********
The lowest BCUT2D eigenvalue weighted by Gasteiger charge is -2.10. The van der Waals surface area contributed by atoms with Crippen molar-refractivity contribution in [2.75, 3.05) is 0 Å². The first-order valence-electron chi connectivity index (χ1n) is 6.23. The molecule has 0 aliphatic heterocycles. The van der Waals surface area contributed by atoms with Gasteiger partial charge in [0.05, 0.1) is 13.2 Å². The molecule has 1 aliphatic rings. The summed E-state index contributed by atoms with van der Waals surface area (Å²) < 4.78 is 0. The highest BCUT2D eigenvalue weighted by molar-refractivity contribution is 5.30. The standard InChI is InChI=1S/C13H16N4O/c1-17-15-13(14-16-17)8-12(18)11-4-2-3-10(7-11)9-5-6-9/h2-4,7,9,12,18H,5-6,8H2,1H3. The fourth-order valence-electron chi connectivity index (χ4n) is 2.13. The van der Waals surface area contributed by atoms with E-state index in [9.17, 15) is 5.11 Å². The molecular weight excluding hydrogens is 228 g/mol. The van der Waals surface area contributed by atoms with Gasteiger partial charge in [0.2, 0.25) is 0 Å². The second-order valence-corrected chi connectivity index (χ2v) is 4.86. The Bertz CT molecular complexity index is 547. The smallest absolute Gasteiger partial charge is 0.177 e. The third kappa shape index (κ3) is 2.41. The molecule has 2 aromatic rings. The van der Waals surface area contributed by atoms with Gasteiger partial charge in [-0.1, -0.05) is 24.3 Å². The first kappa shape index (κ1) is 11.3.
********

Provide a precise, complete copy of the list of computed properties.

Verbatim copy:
The lowest BCUT2D eigenvalue weighted by Gasteiger charge is -2.10. The van der Waals surface area contributed by atoms with Crippen molar-refractivity contribution in [2.75, 3.05) is 0 Å². The first-order valence-electron chi connectivity index (χ1n) is 6.23. The molecule has 0 aliphatic heterocycles. The van der Waals surface area contributed by atoms with Gasteiger partial charge in [0.05, 0.1) is 13.2 Å². The molecule has 1 aliphatic rings. The summed E-state index contributed by atoms with van der Waals surface area (Å²) < 4.78 is 0. The highest BCUT2D eigenvalue weighted by molar-refractivity contribution is 5.30. The standard InChI is InChI=1S/C13H16N4O/c1-17-15-13(14-16-17)8-12(18)11-4-2-3-10(7-11)9-5-6-9/h2-4,7,9,12,18H,5-6,8H2,1H3. The fourth-order valence-electron chi connectivity index (χ4n) is 2.13. The van der Waals surface area contributed by atoms with E-state index in [9.17, 15) is 5.11 Å². The molecular weight excluding hydrogens is 228 g/mol. The van der Waals surface area contributed by atoms with Gasteiger partial charge in [0.2, 0.25) is 0 Å². The second-order valence-corrected chi connectivity index (χ2v) is 4.86. The Bertz CT molecular complexity index is 547. The smallest absolute Gasteiger partial charge is 0.177 e. The third kappa shape index (κ3) is 2.41. The molecule has 2 aromatic rings. The van der Waals surface area contributed by atoms with Gasteiger partial charge in [-0.1, -0.05) is 24.3 Å². The first kappa shape index (κ1) is 11.3.